17. Larone D. Medically important fungi: a guide to identification. Washington: American Society for Microbiology; 1995.        [ Links ]

18. Andrade AJ, Vieira LA, Lima AL, Yu MC, Gompertz OF, Freitas D, et al. Análise laboratorial de ceratites fungicas em serviço universitário. Arq Bras Oftalmol 2000;63:59-63.        [ Links ]

19. Rosa RH, Miller D, Alfonso EC. The changing spectrum of fungal keratitis in South Florida. Ophthalmology 1994;101:1005-13.        [ Links ]

20. Francois J, Rijsselaere M. Corneal infections by Rhodotorula. Ophthalmologica 1979;178:241-9.        [ Links ]

21. Colombo AL, Dantas LS, Abramczyk ML Cypriano M, Fishman O, Iazzetti AV, et al., Rhodotorula glutinis fungemia: a case report and literature review. Braz J Infect Dis 1997;1:204-7.        [ Links ]

22. Marinová I, Szabadosová V, Brandeburová O, Krcméry V. Rhodotorula spp. fungemia in an immunocompromised boy after neurosurgey successfully treated with miconazole and 5-flucytosine: case report and review of the literature. Chemotherapy 1994;40:287-9.        [ Links ]

23. O'Day DM, Robinson R, Head WS. Efficacy of fungal agents in the cornea. I. A comparative study. Invest Ophthalmol Vis Sci 1983;24:1098-102.        [ Links ]

24. O'Day D. New antifungal drugs in ophthalmology. Int Ophthalmol Clin 1996;36:45-51.        [ Links ]

25. Sheehan DJ, Espinel-Ingroff A, Moore LS, Webb CD. Antifungal susceptibility testing of yeasts: A brief overview. Clin Infect Dis 1993;17 (Suppl 2):S494-500.        [ Links ]

26. Vandewoude K, Vogelaers D, Decruyenaere J, Jaqmin P, De Beule K, Van Peer A, et al. Concentrations in plasma and safety of 7 days on intravenous itraconazole followed by 2 weeks of oral intraconazole solution in patients in intensive care units. Antimicrob Agents Chemother 1997;41:2714-8.        [ Links ]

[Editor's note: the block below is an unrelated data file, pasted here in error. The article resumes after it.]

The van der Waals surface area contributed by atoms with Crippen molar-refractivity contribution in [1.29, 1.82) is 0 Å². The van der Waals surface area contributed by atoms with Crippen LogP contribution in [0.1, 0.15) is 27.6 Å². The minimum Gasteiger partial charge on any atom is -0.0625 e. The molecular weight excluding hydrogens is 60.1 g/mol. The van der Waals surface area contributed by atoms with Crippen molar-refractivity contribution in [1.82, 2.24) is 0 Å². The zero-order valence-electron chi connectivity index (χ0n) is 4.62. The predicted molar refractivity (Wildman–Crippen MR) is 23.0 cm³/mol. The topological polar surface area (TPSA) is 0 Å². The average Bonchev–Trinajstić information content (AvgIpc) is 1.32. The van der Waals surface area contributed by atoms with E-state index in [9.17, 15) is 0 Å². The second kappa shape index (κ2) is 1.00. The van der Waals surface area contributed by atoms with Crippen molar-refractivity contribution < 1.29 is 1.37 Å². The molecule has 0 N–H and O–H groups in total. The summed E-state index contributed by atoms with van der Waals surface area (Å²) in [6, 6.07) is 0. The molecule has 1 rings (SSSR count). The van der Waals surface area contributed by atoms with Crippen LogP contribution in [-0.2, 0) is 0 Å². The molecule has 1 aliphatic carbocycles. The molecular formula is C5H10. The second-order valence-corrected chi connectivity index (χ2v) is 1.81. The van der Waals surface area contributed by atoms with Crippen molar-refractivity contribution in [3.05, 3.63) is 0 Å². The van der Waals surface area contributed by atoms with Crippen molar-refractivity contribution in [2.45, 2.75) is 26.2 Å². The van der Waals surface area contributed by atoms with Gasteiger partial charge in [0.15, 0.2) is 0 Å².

27. Milan EP, Burattini MN, Kallás EG, Fischmann O, Costa PRO, Colombo AL Azole resistence among oral Candida species isolates from AIDS patients under ketoconazole exposure. Diagn Microbiol Infect Dis 1998;32:211-6.        [ Links ]

28. Chronister C. Review of external ocular disease associated with aids and HIV infection. Optom Vis Sci 1996;73:225-30.        [ Links ]

29. Mselle J. Fungal keratitis as an indicator of HIV infection in Africa. Trop Doct 1999;29:133-5.        [ Links ]

30. Pfaller MA, Diekema DJ, Jones RN, Sader HS, Fluit AC, Hollis RJ, Messer SA. International surveillance of bloodstream infections due to Candida species, frequency of ocurrence and in vitro susceptibilities to fluconazole, ravuconazole, and voriconazole of isolates collected from 1997 through 1999 in the SENTRY Antimicrobial Surveillance Program. J Clin Microbiol 2001;39:3254-9.        [ Links ]

31. Pfaller MA, Jones RN, Doern GV, Sader HS, Messer SA, Houston A, et al. Bloodstream infections due to Candida species: SENTRY antimicrobial surveillance program in North America and Latin America, 1997-1998. Antimicrob Agents Chemother 2000; 44:747-51.        [ Links ]

32. Pfaller MA, Jones RN, Messer SA, Edmond MB, Wenzel RP. National surveillanceof nosocomial blood stream infection due to species of Candida other than Candida albicans: frequency of ocurrence and antifungal susceptibility in the SCOPE Program. Diagn Microbiol Infect Dis 1998;30:121-9.        [ Links ]

33. Colombo A. Epidemiology and treatment of hematogenous candidiasis: a Brazilian perspective. Braz J Infect Dis 2000;4:113-8.        [ Links ]

34. Barchiesi F, Colombo AL, McGough DA, Forthergill AW, Rinaldi MG. In vitro activity of a new antifungal triazole, DO870, against Candida albicans isolates from cavities of patients infected with human immunodeficiency virus. Antimicrob Agents Chemother 1994;38:2553-6.        [ Links ]

35. Branchini ML, Aoki FH, Colombo AL, Taguchi H, Yamamoto L, Miyazi M. Effect of antifungal agents on Candida spp, and Pichia anomala isolated from oropharyngeal candidiasis of AIDS patients in a University Hospital in Brazil. Braz J Infect Dis 1998;2:187-96.        [ Links ]

 

 

Correspondence to
Arnaldo Lopes Colombo
Disciplina de Doenças Infecciosas e Parasitárias-UNIFESP
Rua Botucatu, 740
São Paulo (SP) CEP 04023-062
E-mail: Colomboal@terra.com.br

Recebido para publicação em 16.07.2002
Aceito para publicação em 27.11.2002

Creative Commons License All the contents of this journal, except where otherwise noted, is licensed under a Creative Commons Attribution License